Nine To Noon for Monday 16 July 2018
09:05 Concerns for Collections at Te Papa
Former Manager of Collection Services at Te Papa Dr Mike Rudge says job cuts at our national museum will seriously compromise the collections. Dr Rudge tells Kathryn Ryan about the stern letter he has written to Te Papa's Board in response the proposed restructuring, asking them to defer proposed job cuts which he says pose a "series challenge" to our national museum's statutory obligations to properly manage the country's national treasures.
09:25 Can gifted money later be assessed in the financing of rest home care?
The legal questions surrounding whether gifted money is actually forgone income, and as such could be used to off-set rest home subsidies. The case in question here is that of 80 year old Gwyneth Broadbent, who over a period of time sold the family home, and holiday home, into family trusts, within the allowable limit of 27 thousand dollars a year. By the time Gwyneth needed to go into a care home in 2014 nearly 330 thousand dollars worth of assets had been gifted. To discuss this area of law, professor in the Faculty of Law at the University of Otago, Nicola Peart and Theresa Donnelly from Public Trust.
09:45 Assassination attempt ahead of Zimbabwe's election
From South Africa, Debora Patta tells of the assassination attempt on President Mnangagwa ahead of Zimbabwe's election, is peace in South Sudan possible?, and a look at Nelson Mandela's legacy, as it would have been his 100th birthday this week.
10:05 Investigating civilian casualties in war
Gaining access into Syria to accurately report war crimes and civilian casualties has long been a huge challenge for the UN. Marc Garlasco was one of the investigators responsible for gathering that data for the UN Commission of Inquiry in Syria. He joins Kathryn to talk about the difficulties investigators face in Syria and in previous conflicts where he worked in Iraq, Afghanistan, and Libya. Marc is in New Zealand to take part in a panel on Investigating Civilian Casualties at the University of Auckland.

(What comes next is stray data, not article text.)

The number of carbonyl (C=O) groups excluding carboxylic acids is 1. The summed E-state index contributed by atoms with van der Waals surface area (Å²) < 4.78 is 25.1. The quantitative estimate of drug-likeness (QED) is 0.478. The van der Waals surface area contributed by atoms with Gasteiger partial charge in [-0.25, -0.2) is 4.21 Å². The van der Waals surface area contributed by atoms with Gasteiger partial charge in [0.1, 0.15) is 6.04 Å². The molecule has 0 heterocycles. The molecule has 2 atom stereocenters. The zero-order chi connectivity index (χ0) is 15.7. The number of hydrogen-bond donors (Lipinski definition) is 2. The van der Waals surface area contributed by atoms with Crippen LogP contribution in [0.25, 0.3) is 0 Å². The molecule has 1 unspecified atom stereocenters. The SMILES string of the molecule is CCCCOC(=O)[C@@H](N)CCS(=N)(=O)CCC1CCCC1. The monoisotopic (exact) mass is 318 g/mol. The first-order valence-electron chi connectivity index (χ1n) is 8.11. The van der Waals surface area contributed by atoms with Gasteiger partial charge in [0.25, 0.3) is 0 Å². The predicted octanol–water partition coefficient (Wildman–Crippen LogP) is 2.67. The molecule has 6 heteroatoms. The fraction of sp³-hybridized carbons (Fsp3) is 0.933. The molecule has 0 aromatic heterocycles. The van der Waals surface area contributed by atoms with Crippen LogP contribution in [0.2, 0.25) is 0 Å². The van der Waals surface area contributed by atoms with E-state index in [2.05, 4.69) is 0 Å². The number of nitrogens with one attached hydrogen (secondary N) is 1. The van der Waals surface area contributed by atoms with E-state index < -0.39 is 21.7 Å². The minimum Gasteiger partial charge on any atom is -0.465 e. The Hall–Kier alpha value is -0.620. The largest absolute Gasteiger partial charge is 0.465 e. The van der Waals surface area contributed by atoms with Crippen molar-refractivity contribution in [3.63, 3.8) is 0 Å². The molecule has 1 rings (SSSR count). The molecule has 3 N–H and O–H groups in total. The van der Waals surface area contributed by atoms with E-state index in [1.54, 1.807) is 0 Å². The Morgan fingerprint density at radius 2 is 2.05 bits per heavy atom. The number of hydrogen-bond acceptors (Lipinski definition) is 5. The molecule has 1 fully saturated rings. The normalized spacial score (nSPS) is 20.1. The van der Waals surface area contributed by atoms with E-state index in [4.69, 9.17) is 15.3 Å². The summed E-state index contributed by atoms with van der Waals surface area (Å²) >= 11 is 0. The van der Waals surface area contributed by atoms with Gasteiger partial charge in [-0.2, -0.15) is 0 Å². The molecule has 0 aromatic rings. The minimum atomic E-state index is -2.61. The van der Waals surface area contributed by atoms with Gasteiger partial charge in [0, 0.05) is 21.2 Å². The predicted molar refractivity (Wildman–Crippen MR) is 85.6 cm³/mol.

10:35 Book review - Boy Swallows Universe by Trent Dalton
Phil Vine reviews Boy Swallows Universe by Trent Dalton, published by HarperCollins.
10:45 The Reading
Dance of the Peacocks by James McNeish, read by Ian Johnstone. Part one of 10. The story of five young New Zealand Rhodes Scholars in exile in the time of Hitler and Mao Tse-Tung.
This reading is not available online due to copyright restrictions.
11:05 Matthew Hooton and Stephen Mills on politics
An examination of the Opportunities Party and whether any new party can get over 5 percent, and the purchase of new military planes.
Matthew Hooton is the managing director of the PR and lobbying firm, Exceltium. Stephen Mills is the executive director of UMR Research and former political adviser to two Labour governments.
11:30 Yes you can! Using tinned food to create delicious dishes
Jacob Brown from The Larder restaurant in Wellington showcases the ways to use the humble can to create delicious dishes. As part of Wellington On a Plate he is hosting 'Can Do' in collaboration with Women's Refuge. He has a recipe for tomato consommé which uses canned tomatoes. Jacob is also hosting a second event in August celebrating WOAP's 10th birthday. Called "Heads, Shoulders, Knees and Toes".It's all about eating through the lyrics of this childhood favourite.
11:45 Off the beaten track with Kennedy Warne
Outdoorsman Kennedy Warne has gone winter tramping in the Mackenzie country and talks about how pest eradication from tropical islands benefits coral reefs.